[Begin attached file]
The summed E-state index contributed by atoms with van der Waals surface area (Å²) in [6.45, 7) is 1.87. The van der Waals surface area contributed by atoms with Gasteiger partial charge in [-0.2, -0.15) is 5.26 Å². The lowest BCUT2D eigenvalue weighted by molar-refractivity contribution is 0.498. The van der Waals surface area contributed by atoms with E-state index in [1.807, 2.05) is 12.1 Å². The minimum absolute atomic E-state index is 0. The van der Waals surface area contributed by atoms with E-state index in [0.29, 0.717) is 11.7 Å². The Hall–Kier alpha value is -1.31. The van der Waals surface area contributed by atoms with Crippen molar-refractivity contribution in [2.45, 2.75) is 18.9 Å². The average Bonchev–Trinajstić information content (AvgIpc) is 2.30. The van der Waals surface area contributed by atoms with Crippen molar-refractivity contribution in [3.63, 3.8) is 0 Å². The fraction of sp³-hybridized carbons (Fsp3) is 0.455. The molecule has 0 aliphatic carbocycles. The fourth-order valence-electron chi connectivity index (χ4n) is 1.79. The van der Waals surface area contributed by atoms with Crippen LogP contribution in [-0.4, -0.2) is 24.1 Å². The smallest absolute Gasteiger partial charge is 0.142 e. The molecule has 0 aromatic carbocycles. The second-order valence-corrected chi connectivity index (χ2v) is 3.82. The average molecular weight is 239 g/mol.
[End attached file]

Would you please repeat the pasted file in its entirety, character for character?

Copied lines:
The summed E-state index contributed by atoms with van der Waals surface area (Å²) in [6.45, 7) is 1.87. The van der Waals surface area contributed by atoms with Gasteiger partial charge in [-0.2, -0.15) is 5.26 Å². The lowest BCUT2D eigenvalue weighted by molar-refractivity contribution is 0.498. The van der Waals surface area contributed by atoms with E-state index in [1.807, 2.05) is 12.1 Å². The minimum absolute atomic E-state index is 0. The van der Waals surface area contributed by atoms with E-state index in [0.29, 0.717) is 11.7 Å². The Hall–Kier alpha value is -1.31. The van der Waals surface area contributed by atoms with Crippen molar-refractivity contribution in [2.45, 2.75) is 18.9 Å². The average Bonchev–Trinajstić information content (AvgIpc) is 2.30. The van der Waals surface area contributed by atoms with Crippen molar-refractivity contribution in [3.63, 3.8) is 0 Å². The fraction of sp³-hybridized carbons (Fsp3) is 0.455. The molecule has 0 aliphatic carbocycles. The fourth-order valence-electron chi connectivity index (χ4n) is 1.79. The van der Waals surface area contributed by atoms with Crippen LogP contribution in [-0.4, -0.2) is 24.1 Å². The smallest absolute Gasteiger partial charge is 0.142 e. The molecule has 0 aromatic carbocycles. The second-order valence-corrected chi connectivity index (χ2v) is 3.82. The average molecular weight is 239 g/mol.